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June 25, 2022
 
Artisan’s Asylum announces new executive director, to open new space in Allston-Brighton
Antonio Viva3
Antonio Viva, the new executive director of Artisan’s Asylum.

June 9, 2022The board of directors of Artisan’s Asylum, one of the oldest and largest makerspaces in the country that is devoted to the teaching, learning, and practice of fabrication, announced that educator and artist Antonio Viva will serve as the organization’s new executive director.

Viva, who joins the organization after heading the Walnut Hill School for the Arts in Natick, will take the lead at Artisan’s Asylum soon after the nonprofit community makerspace opens the doors to its new, larger space — 52,000 square feet — in Allston-Brighton this summer. The Asylum’s move from Somerville will contribute significantly to the rapidly growing arts and culture scene that is transforming and invigorating the Allston-Brighton area of Boston.

“As our new executive director, Antonio brings his experience working in education, technology, and global nonprofits at all levels combined with his unwavering commitment to building community, diversity, creativity, and innovation,” said Ariel Matisse, president of Artisan’s Asylum.

Viva added: “As an artist and educator, I understand how important the Artisan’s Asylum is to the creative people we need in society, our communities, and the cultural and economic vibrancy of the Greater Boston region. I look forward to growing the Artisan’s Asylum’s impact on the creative community and taking action on our commitment to justice, equity, and inclusion by creating a space free from institutional bias and welcoming to all artists and creators.”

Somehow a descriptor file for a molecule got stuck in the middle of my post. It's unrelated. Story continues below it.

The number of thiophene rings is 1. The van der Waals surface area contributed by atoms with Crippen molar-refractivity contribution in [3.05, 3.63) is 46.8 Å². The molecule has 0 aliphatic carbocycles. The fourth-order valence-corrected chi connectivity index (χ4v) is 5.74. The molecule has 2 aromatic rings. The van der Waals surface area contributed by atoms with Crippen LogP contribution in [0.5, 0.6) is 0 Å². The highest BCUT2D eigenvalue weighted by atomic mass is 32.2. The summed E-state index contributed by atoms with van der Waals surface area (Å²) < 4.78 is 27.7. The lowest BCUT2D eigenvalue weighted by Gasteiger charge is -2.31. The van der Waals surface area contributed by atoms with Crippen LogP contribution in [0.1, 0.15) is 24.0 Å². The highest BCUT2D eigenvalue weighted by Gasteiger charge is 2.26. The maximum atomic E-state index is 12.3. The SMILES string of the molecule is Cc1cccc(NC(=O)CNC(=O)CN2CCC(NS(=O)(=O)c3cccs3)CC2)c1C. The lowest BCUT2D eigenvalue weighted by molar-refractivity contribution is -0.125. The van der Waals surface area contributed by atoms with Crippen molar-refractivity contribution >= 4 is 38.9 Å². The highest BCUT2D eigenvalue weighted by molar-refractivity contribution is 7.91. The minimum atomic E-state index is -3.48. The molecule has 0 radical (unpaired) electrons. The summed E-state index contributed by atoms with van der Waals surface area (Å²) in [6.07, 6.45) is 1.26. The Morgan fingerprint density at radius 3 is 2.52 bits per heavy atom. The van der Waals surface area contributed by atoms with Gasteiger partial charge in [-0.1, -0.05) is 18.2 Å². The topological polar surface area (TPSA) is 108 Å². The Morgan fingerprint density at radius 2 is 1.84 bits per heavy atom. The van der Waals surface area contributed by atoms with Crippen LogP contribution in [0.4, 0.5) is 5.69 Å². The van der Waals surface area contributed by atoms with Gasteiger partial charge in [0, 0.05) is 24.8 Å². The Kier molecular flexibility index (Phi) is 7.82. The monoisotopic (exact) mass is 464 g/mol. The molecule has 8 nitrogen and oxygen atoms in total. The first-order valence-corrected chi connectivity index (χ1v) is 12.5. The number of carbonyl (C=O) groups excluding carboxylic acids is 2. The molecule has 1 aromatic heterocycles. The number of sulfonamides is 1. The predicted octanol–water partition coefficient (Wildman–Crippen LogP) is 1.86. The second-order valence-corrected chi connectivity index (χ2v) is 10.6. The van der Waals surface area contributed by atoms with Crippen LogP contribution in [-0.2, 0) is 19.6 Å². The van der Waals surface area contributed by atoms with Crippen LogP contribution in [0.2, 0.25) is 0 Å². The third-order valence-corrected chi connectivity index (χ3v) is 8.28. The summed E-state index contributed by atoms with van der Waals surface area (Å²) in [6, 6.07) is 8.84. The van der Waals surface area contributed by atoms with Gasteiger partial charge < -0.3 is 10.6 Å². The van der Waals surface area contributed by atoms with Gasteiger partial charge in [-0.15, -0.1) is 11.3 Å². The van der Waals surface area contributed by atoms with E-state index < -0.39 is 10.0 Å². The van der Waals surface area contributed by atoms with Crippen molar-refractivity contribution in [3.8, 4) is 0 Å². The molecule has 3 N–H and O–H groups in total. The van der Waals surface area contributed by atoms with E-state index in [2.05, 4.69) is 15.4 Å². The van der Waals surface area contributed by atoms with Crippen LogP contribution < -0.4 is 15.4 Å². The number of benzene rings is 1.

An educator, researcher, artist, and executive coach, Viva was most recently the head of school at the prestigious Walnut Hill School for the Arts, an independent 9-12 boarding school for the arts in Natick. During his tenure at the school, Viva transformed programs, expanded artistic facilities, and led the creation of the school’s diversity, equity, and inclusion initiatives. Viva cultivated partnerships with arts organizations throughout New England and led the largest growth in alumni and donor engagement, with annual giving exceeding $1.5 million. With a background in theater, photography, writing, and design, his creative pursuits include storytelling, photography, and exploring the concept of liminal spaces.

A lifelong diversity practitioner, Viva’s commitment to the work of diversity, inclusion, and justice date back to his days as a public school arts educator and continues today in his groundbreaking anti-racism work. Viva earned his undergraduate degree in English and Theater and his graduate degree in Education from Union College. He has served on the boards of the Association of Independent Schools in New England and the Association of Boarding Schools and currently serves on the boards of the Glasgow Group, Leadership + Design, and the Center for Arts in Natick.

Originally located in Somerville, Artisan’s Asylum will be officially opening its new 52,000 square-foot space in Allston-Brighton in September. Located at 96 Holton Street, the new Artisan’s Asylum makerspace is a major addition to the vibrant and rapidly growing independent arts scene in Allston-Brighton and is situated nearby other creative spaces such as Zone 3 Western Avenue Corridor, Harvard’s ArtLab and Ceramics Studio, and the film production company Red Sky Studios. The Artisan’s Asylum presence will grow even further when it grows into additional space at the neighboring 176 Lincoln Street development project proposed by Berkeley Investments, which is currently under review.

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